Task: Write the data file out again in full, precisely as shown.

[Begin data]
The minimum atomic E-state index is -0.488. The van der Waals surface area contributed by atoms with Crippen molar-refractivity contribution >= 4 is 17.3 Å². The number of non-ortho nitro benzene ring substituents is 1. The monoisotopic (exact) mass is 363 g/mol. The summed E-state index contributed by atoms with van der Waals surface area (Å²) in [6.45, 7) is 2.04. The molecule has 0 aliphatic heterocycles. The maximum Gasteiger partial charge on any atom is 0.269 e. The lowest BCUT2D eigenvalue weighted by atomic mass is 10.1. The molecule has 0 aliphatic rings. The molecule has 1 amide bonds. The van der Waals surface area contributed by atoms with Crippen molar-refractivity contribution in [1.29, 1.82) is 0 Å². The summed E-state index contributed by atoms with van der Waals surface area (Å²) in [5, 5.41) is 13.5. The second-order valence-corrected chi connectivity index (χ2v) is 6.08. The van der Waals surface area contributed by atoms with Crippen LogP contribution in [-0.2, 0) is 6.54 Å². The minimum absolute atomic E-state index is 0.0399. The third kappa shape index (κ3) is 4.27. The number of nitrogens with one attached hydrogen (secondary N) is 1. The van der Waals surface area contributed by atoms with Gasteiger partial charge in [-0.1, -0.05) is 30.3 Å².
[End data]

The minimum atomic E-state index is -0.488. The van der Waals surface area contributed by atoms with Crippen molar-refractivity contribution >= 4 is 17.3 Å². The number of non-ortho nitro benzene ring substituents is 1. The monoisotopic (exact) mass is 363 g/mol. The summed E-state index contributed by atoms with van der Waals surface area (Å²) in [6.45, 7) is 2.04. The molecule has 0 aliphatic heterocycles. The maximum Gasteiger partial charge on any atom is 0.269 e. The lowest BCUT2D eigenvalue weighted by atomic mass is 10.1. The molecule has 0 aliphatic rings. The molecule has 1 amide bonds. The van der Waals surface area contributed by atoms with Crippen molar-refractivity contribution in [1.29, 1.82) is 0 Å². The summed E-state index contributed by atoms with van der Waals surface area (Å²) in [5, 5.41) is 13.5. The second-order valence-corrected chi connectivity index (χ2v) is 6.08. The van der Waals surface area contributed by atoms with Crippen LogP contribution in [-0.2, 0) is 6.54 Å². The minimum absolute atomic E-state index is 0.0399. The third kappa shape index (κ3) is 4.27. The number of nitrogens with one attached hydrogen (secondary N) is 1. The van der Waals surface area contributed by atoms with Gasteiger partial charge in [-0.1, -0.05) is 30.3 Å².